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No Crying In Baseball…Right?

ImageWell, it’s official.  The Sandman has left the stadium, and with the company of Andy Pettitte.  The Core Four has dwindled down to just the Captain (where is my box of tissues?).

This past Sunday when the Yankees celebrated Mariano Rivera day and acknowledged Andy Pettitte’s retirement, I sobbed.  I sobbed like a baby actually.  Being a diehard Yankees fan, could you blame me?  Today was no different either.  Watching Pettitte and Jeter go to the mound to get Mo, and Mo resting his head on Pettitte’s shoulder crying….if you didn’t shed a tear, you are not human (or you’re a Boston fan).

One of my cousins once said to me that being a sports fan is like being a part of a cult.  Of course I looked at him like he was off his rocker.  He explained his theory to me… “When a team loses, no one says, ‘The team lost. They say we lost.'”  Think about it, it’s true.  However, contrary to my cousin’s belief, I don’t think that makes sports a cult.  Instead, I think it shows dedication, and adds a sense of unity among the world; even if just for nine innings or four quarters…

That’s one of the many reasons I love the Yankees so much, but also just love sports in general.  I love the essence of a team.  The whole “I got your back, you got mine,” type of attitude.  I think that’s all anyone really wants in this world.  I think that’s why people take sports so seriously.  It really is more than just a game.  Sometimes, it’s the only thing that people have to make them feel like they’re not alone in this often cruel world.  I mean think about it, how many times have you struck up conversation with someone because you’re both wearing the same team logo?  How many times have you fist pounded the person next to you at a game because you both have a common enemy?  Life can sometimes be a joke, but a game is always serious.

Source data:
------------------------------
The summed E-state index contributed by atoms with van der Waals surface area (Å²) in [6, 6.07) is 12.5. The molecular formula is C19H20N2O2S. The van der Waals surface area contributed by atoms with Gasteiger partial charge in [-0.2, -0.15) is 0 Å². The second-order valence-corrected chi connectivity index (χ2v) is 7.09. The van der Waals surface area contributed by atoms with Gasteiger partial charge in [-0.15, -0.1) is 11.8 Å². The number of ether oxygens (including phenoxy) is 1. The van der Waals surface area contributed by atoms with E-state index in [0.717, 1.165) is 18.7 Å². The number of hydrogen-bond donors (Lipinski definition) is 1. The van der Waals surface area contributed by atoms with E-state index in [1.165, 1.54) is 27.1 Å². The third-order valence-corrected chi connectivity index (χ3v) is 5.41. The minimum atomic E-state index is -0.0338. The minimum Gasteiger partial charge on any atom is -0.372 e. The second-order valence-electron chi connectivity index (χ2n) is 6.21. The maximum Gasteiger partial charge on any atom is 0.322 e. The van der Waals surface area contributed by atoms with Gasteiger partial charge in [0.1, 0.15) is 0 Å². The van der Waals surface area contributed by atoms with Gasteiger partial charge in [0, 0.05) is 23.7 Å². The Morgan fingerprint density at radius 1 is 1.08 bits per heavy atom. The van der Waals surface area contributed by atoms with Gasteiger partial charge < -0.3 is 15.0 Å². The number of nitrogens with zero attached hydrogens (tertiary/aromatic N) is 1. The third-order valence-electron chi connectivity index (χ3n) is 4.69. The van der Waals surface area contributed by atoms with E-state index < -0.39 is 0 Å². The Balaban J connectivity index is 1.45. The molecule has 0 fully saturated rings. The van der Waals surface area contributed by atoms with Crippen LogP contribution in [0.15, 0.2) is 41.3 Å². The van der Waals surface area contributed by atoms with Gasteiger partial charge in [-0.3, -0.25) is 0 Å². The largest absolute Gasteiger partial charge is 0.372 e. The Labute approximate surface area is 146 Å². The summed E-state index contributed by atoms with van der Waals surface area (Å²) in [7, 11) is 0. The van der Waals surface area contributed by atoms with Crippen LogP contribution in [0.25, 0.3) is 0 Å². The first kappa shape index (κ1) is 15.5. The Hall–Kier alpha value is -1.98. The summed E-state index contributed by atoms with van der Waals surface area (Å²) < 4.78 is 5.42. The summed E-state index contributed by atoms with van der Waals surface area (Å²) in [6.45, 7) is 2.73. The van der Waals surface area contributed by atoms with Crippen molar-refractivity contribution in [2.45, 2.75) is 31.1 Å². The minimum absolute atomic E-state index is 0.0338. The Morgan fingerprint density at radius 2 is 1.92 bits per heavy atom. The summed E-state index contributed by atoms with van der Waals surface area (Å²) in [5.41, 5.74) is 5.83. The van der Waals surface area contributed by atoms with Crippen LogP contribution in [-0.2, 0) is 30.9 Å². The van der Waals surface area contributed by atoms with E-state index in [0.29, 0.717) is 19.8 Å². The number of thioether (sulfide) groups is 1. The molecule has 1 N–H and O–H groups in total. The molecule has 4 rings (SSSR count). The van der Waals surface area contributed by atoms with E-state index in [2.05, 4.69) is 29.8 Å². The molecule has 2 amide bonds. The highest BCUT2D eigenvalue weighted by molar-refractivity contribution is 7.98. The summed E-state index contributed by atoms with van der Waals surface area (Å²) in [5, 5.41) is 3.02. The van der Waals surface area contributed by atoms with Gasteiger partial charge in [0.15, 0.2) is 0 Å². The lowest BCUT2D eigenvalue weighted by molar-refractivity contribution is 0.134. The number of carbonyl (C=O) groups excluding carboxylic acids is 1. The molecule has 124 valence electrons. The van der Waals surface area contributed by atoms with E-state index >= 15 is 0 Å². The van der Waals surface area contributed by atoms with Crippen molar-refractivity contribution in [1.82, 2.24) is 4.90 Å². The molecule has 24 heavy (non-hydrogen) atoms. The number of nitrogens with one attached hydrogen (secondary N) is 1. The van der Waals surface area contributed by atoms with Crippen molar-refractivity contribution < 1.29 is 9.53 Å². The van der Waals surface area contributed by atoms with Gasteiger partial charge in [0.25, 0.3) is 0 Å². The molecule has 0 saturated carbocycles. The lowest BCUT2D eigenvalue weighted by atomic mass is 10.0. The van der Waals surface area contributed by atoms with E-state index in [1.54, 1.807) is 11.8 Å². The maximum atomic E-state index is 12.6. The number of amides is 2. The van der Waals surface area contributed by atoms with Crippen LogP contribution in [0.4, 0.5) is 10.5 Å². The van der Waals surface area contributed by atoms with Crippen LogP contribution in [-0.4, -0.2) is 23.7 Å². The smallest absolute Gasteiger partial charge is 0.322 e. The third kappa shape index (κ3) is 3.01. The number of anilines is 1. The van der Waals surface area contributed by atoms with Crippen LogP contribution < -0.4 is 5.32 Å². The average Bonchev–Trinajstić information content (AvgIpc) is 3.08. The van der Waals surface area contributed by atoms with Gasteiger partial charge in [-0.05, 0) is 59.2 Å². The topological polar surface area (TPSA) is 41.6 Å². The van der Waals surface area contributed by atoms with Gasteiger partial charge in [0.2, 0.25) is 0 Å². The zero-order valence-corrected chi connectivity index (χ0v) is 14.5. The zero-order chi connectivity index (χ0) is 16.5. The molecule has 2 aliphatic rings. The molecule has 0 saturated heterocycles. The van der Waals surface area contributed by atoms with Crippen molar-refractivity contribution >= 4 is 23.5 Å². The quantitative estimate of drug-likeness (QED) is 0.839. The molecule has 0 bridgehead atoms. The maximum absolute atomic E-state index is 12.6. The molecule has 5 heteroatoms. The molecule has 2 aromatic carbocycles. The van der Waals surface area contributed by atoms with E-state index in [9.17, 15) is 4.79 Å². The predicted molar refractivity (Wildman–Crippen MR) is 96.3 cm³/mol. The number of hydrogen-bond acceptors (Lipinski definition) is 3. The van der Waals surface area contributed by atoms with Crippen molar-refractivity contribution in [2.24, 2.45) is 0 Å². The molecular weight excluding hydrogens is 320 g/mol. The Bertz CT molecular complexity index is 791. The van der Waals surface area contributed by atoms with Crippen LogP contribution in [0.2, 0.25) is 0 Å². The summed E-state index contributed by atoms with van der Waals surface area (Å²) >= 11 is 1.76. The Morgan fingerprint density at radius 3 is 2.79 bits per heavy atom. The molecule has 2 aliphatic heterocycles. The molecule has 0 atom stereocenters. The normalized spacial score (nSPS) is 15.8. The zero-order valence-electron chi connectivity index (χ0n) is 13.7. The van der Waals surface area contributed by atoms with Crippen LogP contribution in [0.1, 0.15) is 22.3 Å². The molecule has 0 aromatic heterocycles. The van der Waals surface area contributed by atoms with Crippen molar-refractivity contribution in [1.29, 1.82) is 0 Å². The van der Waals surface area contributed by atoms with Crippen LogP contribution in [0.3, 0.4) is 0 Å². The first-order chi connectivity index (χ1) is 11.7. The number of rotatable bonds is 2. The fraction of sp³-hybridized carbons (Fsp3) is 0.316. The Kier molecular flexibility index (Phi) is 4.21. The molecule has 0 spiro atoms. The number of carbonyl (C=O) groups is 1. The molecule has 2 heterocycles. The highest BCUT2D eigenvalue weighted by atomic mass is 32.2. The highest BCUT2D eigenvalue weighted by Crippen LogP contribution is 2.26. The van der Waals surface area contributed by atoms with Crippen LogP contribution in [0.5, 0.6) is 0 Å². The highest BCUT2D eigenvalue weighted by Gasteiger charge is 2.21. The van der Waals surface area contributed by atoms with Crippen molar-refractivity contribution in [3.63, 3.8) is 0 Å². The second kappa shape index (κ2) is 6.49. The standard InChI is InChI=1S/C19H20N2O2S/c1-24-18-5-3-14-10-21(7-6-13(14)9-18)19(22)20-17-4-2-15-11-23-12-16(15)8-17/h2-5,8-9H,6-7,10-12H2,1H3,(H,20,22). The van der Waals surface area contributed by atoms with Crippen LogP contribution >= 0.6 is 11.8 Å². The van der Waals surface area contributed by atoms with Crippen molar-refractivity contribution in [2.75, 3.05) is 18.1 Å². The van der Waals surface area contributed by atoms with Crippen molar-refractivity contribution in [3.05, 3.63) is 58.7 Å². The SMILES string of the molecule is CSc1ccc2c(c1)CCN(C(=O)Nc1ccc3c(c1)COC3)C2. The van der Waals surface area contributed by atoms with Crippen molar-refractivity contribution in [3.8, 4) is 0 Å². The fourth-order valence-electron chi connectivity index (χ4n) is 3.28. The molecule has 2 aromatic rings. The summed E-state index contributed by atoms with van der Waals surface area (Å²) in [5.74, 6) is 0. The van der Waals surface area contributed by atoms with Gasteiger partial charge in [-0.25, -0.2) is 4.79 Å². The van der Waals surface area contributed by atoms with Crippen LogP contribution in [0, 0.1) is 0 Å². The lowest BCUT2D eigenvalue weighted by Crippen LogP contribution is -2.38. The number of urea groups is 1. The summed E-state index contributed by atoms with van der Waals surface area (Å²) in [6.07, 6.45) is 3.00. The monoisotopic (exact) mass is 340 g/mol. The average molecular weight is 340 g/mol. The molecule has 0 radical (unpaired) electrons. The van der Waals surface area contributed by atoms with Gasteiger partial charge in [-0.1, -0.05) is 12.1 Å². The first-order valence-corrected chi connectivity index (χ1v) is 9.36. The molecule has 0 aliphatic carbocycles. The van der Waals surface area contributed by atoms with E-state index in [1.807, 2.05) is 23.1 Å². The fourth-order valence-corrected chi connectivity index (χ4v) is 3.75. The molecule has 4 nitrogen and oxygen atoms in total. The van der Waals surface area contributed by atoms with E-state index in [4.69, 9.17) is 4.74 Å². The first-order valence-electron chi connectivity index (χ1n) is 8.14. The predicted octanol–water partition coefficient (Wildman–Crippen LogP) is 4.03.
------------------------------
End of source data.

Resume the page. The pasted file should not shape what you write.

So watching a teammate retire – in the case of the Yankees, two teammates retire – is absolutely heart wrenching.  Especially if those teammates have been a part of the team that you have looked to for comfort throughout the years.  It pulls on your heartstrings, or at least it definitely did for me.

I’m the girl who doesn’t cry during “The Notebook,” and yet cried at the end of “42,” and sob at any type of baseball ceremony for the Yankees.  I don’t just cry because I’ll miss the person either.  I cry because the history that goes along with certain players and organizations is so overwhelming and powerful, and I got the honor to be a part of it.  I know what you’re thinking, “You weren’t a part of it.”  But, I was.  Every fan was.  Every true, dedicated, diehard fan has been a part of the history of the team they root for.  The history the team accomplished also gets added on to every fan’s history of accomplishments; because it’s a team effort.

Seeing two of my favorite Yankees leave their heart on their home field one last time is upsetting.  Some people will tell me (and all the other crazy fans) that I’m being dramatic, simply overreacting.  My team is changing though, and therefore it’s like an aspect of my life is changing as well.  This may sound crazy to some, but I guarantee the diehards will completely understand.

And I’m well aware there are some people who would love to comment on this blog and say what a terrible season the Yankees had this year.  Well, I beg to differ.  With all the injuries we were dealt this season, the fact that we were still considered a candidate for the playoffs in September was a huge deal.  And not for nothing, we (yes we) have a tendency to come back with a vengeance.

Mo, Pettitte, we’ll miss you; I’ll miss you.  Thanks for letting me be a part of such great memories.


4 thoughts on “No Crying In Baseball…Right?

  1. We do love it because we become a part of something bigger than ourselves. My heart tugged at the sight of Mo taking dirt from the mound that has been his ‘home’. This was beautiful. Thank you, Kristina.

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